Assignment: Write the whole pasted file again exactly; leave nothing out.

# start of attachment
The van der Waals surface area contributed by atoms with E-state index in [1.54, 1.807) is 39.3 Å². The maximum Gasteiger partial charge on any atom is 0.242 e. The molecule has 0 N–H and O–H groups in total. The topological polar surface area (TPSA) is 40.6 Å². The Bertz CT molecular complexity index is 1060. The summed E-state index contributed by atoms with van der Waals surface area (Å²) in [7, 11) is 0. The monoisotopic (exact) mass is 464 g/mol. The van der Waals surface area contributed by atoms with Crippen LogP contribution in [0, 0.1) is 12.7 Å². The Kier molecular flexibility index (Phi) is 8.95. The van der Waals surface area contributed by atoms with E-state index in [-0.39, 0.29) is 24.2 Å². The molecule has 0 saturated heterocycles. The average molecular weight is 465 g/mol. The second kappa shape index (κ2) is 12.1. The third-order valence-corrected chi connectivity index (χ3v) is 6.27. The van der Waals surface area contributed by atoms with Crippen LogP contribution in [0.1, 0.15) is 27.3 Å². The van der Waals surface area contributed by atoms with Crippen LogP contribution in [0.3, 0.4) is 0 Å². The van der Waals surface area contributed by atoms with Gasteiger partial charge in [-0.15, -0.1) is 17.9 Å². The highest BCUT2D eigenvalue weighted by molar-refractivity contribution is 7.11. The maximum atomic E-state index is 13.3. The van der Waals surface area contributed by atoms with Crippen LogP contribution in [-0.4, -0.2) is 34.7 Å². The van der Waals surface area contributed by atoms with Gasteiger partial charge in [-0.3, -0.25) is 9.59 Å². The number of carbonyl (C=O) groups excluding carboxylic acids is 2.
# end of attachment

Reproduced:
The van der Waals surface area contributed by atoms with E-state index in [1.54, 1.807) is 39.3 Å². The maximum Gasteiger partial charge on any atom is 0.242 e. The molecule has 0 N–H and O–H groups in total. The topological polar surface area (TPSA) is 40.6 Å². The Bertz CT molecular complexity index is 1060. The summed E-state index contributed by atoms with van der Waals surface area (Å²) in [7, 11) is 0. The monoisotopic (exact) mass is 464 g/mol. The van der Waals surface area contributed by atoms with Crippen LogP contribution in [0, 0.1) is 12.7 Å². The Kier molecular flexibility index (Phi) is 8.95. The van der Waals surface area contributed by atoms with E-state index in [-0.39, 0.29) is 24.2 Å². The molecule has 0 saturated heterocycles. The average molecular weight is 465 g/mol. The second kappa shape index (κ2) is 12.1. The third-order valence-corrected chi connectivity index (χ3v) is 6.27. The van der Waals surface area contributed by atoms with Crippen LogP contribution in [0.1, 0.15) is 27.3 Å². The van der Waals surface area contributed by atoms with Crippen LogP contribution in [0.3, 0.4) is 0 Å². The van der Waals surface area contributed by atoms with Gasteiger partial charge in [-0.15, -0.1) is 17.9 Å². The highest BCUT2D eigenvalue weighted by molar-refractivity contribution is 7.11. The maximum atomic E-state index is 13.3. The van der Waals surface area contributed by atoms with Crippen LogP contribution in [-0.4, -0.2) is 34.7 Å². The van der Waals surface area contributed by atoms with Gasteiger partial charge in [-0.3, -0.25) is 9.59 Å². The number of carbonyl (C=O) groups excluding carboxylic acids is 2.